"THE MYSTERY OF THE SEVERED HAND."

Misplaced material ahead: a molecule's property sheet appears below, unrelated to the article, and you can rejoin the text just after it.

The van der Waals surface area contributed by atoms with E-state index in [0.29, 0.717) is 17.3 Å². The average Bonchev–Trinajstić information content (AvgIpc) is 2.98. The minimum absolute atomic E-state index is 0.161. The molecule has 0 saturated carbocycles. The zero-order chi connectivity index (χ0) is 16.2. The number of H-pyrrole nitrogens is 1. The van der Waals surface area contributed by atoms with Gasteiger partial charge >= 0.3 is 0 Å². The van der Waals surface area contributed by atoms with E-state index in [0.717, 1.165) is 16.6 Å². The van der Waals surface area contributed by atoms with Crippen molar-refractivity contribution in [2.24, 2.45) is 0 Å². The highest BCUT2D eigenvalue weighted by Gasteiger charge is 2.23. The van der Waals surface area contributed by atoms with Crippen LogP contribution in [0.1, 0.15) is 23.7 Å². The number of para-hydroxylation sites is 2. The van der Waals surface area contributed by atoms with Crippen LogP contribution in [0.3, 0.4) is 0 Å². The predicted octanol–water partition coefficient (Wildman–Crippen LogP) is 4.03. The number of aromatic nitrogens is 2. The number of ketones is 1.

AN OLD-TIME SENSATION. At the meeting of tho Catholic Club last night, ex-Inspector Pender related the details of what was at the time known as "Tho Mystery of the Severed Hand," which caused so much public excitement in Christehurch in the year 1885. Mr Pender was Inspector of Police at Christehurch at the time the events happened, and directed the enquiries, which resulted in the conviction of tho man Howard for conspiracy. The facts of the case are tolerably well known to many Christehurch residents, but as a new generation has sprung up since the affair occurred, the main features may be recapitulated. Howard, an engineer living at Addington, shortly after insuring his life tor £2400, disappeared. A set of his clothes was found on the rocks at Sumner, and it was generally concluded that he had been drowned while bathing. The Insurance Companies delayed paying over the insurance money to Mrs Howard pending enquiries whicn were being mado by the polioe. Two suspicious facts were -discovered by Inspector Pender, ono being that Howard, white on his way to Suninor on the day ho was supposed to have been drowned, was observed to bo wearing two waistcoats, and the other, that Mrs Howard exhibited nono of the signs usually associated with tho death ot a husband in a sudden or violent manner. Little further was discovered until one day two men, whilo visiting Taylor's Mistako met and conversed with another man, afterwards found to be Howard, although his identity was not discovered then. The man, on leaving theifT, remained for a little while at a particular spot on the beach, and while passing the same spot shortly afterwards, the other two men discovered a human hand, one finger of which was encircled wiui a ring bolonging to Howard. The hand was identined by Mrs Howard as being her husband's, but it was afterwards proved to havo been a woman s. Shortly afterwards Mrs Howard was arrested on a charge of conspiracy, together with the two men who had found the hand. Finally Howard himself was secured at Petono, and tho four were tried together at Christchurch, Howard being the only one convicted. Where the hand came from was never cleared up, but Mr Pender gave a very probable explanation last night-. Howard, it _eems, after leaving Sumner, went straight to Wellington by a boat leaving the same night, and proceeded inland as far as Masterton, where he assisted in an engineer's shop. He left suddenly one day, taking away with him a varnish tin similar to tho one he was observed to bo carrying when he spoke to the two men afterwards at Taylor's Mistake, and it was supposed that he had procured^tho hand from a dead body at Masterton, and brought 'it down with him in tho varnish tin. This theory is strengthened by the fact that while in Masterton he sought tho assistance of a friend to accompany him on a "resurrection" enterprise in the local cemetery. Mr Pender narrated tho facts with great detail, and also described tno steps taken by tho polioe to elucidate tho mystery.
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